The file is a protobuf definition for passing coin data to Trezor from the outside.

Module for obtaining market cap and price data used by and

Updates the maxfee_kb coin property based on a specified maximum per-transaction fee. The command fetches current price data from to convert from fiat-denominated maximum fee.

Release Workflow

This entails collecting information on coins whose support status is unknown and including new Ethereum chains and ERC20 tokens.

Maintaining Support Status

When a new coin definition is added, its support status is unknown. It is excluded from code generation by default. If you want to include a coin in a firmware build, you need to switch it to supported in a particular version first. You can set multiple support statuses at the same time:

$ ./ show Ontology
misc:ONT - Ontology (ONT)
 * connect : NO
 * trezor1 : support info missing
 * trezor2 : support info missing
 * suite : NO

$ ./ set misc:ONT trezor1=no -r "not planned on T1" trezor2=2.4.7
misc:ONT - Ontology (ONT)
 * connect : NO
 * trezor1 : NO (reason: not planned on T1)
 * trezor2 : 2.4.7
 * suite : NO

Afterwards, review and commit changes to defs/support.json, and update the trezor-common submodule in your target firmware.

ERC20 tokens in unknown state are considered soon as well, unless their symbols are duplicates. Use fix to synchronize duplicate status in support.json file. Or mark them as unsupported explicitly.

Releasing a new firmware

Step 1: update the tokens repo

pushd defs/ethereum/tokens
git checkout master
git pull
git add defs/ethereum/tokens

Step 2: run the release flow

./tools/ release 2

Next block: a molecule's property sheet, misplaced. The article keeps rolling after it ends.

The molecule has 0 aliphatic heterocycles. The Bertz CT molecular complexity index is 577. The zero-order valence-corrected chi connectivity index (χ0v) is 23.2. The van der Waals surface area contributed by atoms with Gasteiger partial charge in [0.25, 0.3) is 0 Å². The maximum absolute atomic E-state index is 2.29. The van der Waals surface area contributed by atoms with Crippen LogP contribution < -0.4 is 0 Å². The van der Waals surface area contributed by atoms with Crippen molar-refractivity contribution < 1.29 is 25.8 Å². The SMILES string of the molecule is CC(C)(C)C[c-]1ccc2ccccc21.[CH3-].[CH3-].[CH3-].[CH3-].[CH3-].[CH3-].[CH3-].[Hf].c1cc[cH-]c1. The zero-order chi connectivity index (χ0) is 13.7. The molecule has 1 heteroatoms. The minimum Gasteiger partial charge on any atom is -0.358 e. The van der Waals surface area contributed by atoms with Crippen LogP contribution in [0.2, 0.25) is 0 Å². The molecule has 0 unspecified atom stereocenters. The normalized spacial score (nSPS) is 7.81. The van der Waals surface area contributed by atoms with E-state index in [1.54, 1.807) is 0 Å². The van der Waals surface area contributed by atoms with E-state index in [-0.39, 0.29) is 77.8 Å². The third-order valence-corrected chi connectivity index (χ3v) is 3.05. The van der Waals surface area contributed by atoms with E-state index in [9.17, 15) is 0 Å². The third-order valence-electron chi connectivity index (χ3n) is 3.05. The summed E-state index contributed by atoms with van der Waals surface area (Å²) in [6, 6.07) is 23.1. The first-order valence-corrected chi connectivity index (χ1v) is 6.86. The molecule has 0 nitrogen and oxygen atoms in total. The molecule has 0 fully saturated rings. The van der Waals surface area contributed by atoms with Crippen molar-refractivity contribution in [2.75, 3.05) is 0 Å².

The number 2 indicates that you are releasing Trezor 2. The version will be automatically determined, based on currently released firmwares. Or you can explicitly specify the version with -r 2.1.0.

All currently known unreleased ERC20 tokens are automatically set to the given version.

All coins marked soon are set to the current version. This is automatic - coins that were marked soon were used in code generation and so should be released. If you want to avoid this, you will have to manually revert each coin to soon status, either with set, or by manually editing support.json.

Coins in state unknown, i.e., coins that are known in the definitions but not listed in support files, will be also added. But you will be interactively asked to confirm each one. Use -y or --add-all to auto-add all of them.

Use -n or --dry-run to see changes without writing them to support.json. Use -v or --verbose to also show ERC20 tokens which are processed silently by default.

Use -g or --git-tag to automatically tag the current HEAD with a version, e.g., trezor2-2.1.0. This might become default in the future.

XXX this should also commit the changes though, otherwise the tag will apply to the wrong commit.

Step 3: review and commit your changes

Use git diff to review changes made, commit and push. If you tagged the commit in the previous step, don't forget to git push --tags too.

Step 4: update submodule in your target repository

Go to trezor-core or trezor-mcu checkout and update the submodule. Checkout the appropriate tag if you created it. If you're in trezor-core, run make templates to update source files.